469,580 Members | 1,888 Online
Bytes | Developer Community
New Post

Home Posts Topics Members FAQ

Post your question to a community of 469,580 developers. It's quick & easy.

How do I get an element's the text node

I want if possible to use something like:

element.getElementsByTagName('text')

but that doesn't work. Is there another value for the parameter, or is it
not possible with getElementsByTagName?

Thanks,
Ron

Jul 23 '05 #1
6 27701
Ron Brennan wrote:
I want if possible to use something like:

element.getElementsByTagName('text')

but that doesn't work. Is there another value for the parameter, or is it
not possible with getElementsByTagName?


As far as I know, no, unless you have a tag named <text>, in which case
"element.getElementsByTagName('text')" returns a collection of <text>
elements contained in "element"

Mick

Jul 23 '05 #2
Ron Brennan wrote:
I want if possible to use something like:

element.getElementsByTagName('text')

but that doesn't work. Is there another value for the parameter, or is it
not possible with getElementsByTagName?


As Mick said you cannot do it with getElementsByTagName, this method
returns *elements*, i.e. nodes of type "element", and not other types of
nodes (at least it shouldn't).

If you want to retrieve only text nodes, then you'll have to build
custom node iterators; depending on your requirements this may not be
too difficult.

FYI the W3C has defined traversal objects, namely Treewalkers or
NodeIterators, which permit to traverse the tree in a certain order,
with node filters, and much more. Unfortunately these are not supported
in IE (and probably lots of other browsers), which makes the objects
unusable for the web.

<URL:http://www.w3.org/TR/2000/REC-DOM-Level-2-Traversal-Range-20001113/traversal.html>

Try the following in Opera 8 or Mozilla 1.7+ to get an illustration.

---
<div id="foo">Hello,<span>World</span>!</div>

<script type="text/javascript">
if(
document.getElementById &&
document.createTreeWalker &&
typeof NodeFilter!="undefined"
){

var tw=document.createTreeWalker(
document.getElementById("foo"),
NodeFilter.SHOW_TEXT,
null,
false
);
var node;
var buf=[];

while(node=tw.nextNode())
buf.push(node.nodeValue);

alert(buf.length ? buf.join("\n") : "No text node iterated");
}
</script>
---
HTH,
Yep.
Jul 23 '05 #3
Yup, it appears impossible that way. The following is an acceptable
solution:

var text = getElementById("tdElement").firstChild.data;

Jul 23 '05 #4
VK
> The following is an acceptable solution:
var text = getElementById("tdElement").fi*rstChild.data;


If you're working with your own pages where you're the king.

Universally *in HTML* there is no guarantee that the firstChild will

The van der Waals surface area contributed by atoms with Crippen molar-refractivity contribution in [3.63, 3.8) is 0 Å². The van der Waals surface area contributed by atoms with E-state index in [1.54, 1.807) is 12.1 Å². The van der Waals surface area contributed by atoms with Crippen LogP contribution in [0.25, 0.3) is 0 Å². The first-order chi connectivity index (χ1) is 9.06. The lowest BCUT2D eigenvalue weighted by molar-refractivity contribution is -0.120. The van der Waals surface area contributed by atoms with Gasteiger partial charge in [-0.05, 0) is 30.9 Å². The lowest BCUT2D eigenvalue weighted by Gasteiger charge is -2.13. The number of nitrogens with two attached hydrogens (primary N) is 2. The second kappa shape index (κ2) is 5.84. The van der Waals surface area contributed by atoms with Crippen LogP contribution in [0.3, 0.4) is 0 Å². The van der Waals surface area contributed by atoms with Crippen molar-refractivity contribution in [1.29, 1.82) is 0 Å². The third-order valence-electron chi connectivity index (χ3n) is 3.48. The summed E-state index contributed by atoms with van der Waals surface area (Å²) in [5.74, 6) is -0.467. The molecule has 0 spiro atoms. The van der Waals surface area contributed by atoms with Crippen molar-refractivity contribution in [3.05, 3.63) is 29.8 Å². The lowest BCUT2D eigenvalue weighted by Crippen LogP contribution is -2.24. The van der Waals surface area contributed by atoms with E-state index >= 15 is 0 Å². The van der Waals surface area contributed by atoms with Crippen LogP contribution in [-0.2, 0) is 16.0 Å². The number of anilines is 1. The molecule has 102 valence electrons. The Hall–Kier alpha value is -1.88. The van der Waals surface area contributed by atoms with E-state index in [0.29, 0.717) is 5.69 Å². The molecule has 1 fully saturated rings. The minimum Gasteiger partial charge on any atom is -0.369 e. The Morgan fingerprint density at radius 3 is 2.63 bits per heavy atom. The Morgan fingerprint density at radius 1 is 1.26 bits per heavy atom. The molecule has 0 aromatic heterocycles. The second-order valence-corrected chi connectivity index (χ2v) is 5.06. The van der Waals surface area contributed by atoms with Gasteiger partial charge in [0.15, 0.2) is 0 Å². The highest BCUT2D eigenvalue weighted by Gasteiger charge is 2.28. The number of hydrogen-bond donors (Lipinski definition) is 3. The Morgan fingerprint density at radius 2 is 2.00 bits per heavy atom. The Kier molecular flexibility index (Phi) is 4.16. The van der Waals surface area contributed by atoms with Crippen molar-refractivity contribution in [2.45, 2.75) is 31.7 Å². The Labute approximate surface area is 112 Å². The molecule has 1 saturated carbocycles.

always point to the text node (even if you see nothing but text in the
element of question). It may return an empty text node created say on
place of the page break.

Jul 23 '05 #5

If you're looking for the text of the node with no html and all
concatenated in one, so called NORMALIZED()'ed node, for mozilla
obj.textContent gives you all that, stripped of all html and any null
chars like tabs and CR's, for IE/opera you can use obj.innerText, is
exactly the same object. Now, if you want to do it per node over the
childNodes collection, then you can iterate of the object you want to
check, check if its obj.childNodes.length is greater than 0, or has
children, then check each of its children for obj.childNodes.length as
well, for any children in them. Anyhow, in the loop, check each
obj.nodeType, #text nodes have a DOM nodeType of 3, elements are 1,
attributes are 2 and so on, check your DOM glossary if you wish.
Danny

On Sat, 02 Jul 2005 10:55:08 -0700, Ron Brennan <rb******@magma.ca> wrote:
--
Using Opera's revolutionary e-mail client: http://www.opera.com/mail/
Jul 23 '05 #6
VK wrote:
The following is an acceptable solution:
var text = getElementById("tdElement").fi*rstChild.data;
If you're working with your own pages where you're the king.


No, because it has to be `document.getElementById'.
Universally *in HTML* there is no guarantee that the firstChild will
always point to the text node (even if you see nothing but text in the
element of question).
Correct, the text may be marked up by another element.
It may return an empty text node created
There is no such thing as an empty text node in an unchanged DOM tree;
either the text node contains whitespace or the (first child node) node
is an element node.
say on place of the page break.


What is a page break in HTML?
PointedEars
Jul 23 '05 #7

This discussion thread is closed

Replies have been disabled for this discussion.

Similar topics

4 posts views Thread by Juliano Freitas | last post: by
6 posts views Thread by Luke Dalessandro | last post: by
3 posts views Thread by Robert Oschler | last post: by
1 post views Thread by jason.lucey | last post: by
8 posts views Thread by bennett.matthew | last post: by
By using this site, you agree to our Privacy Policy and Terms of Use.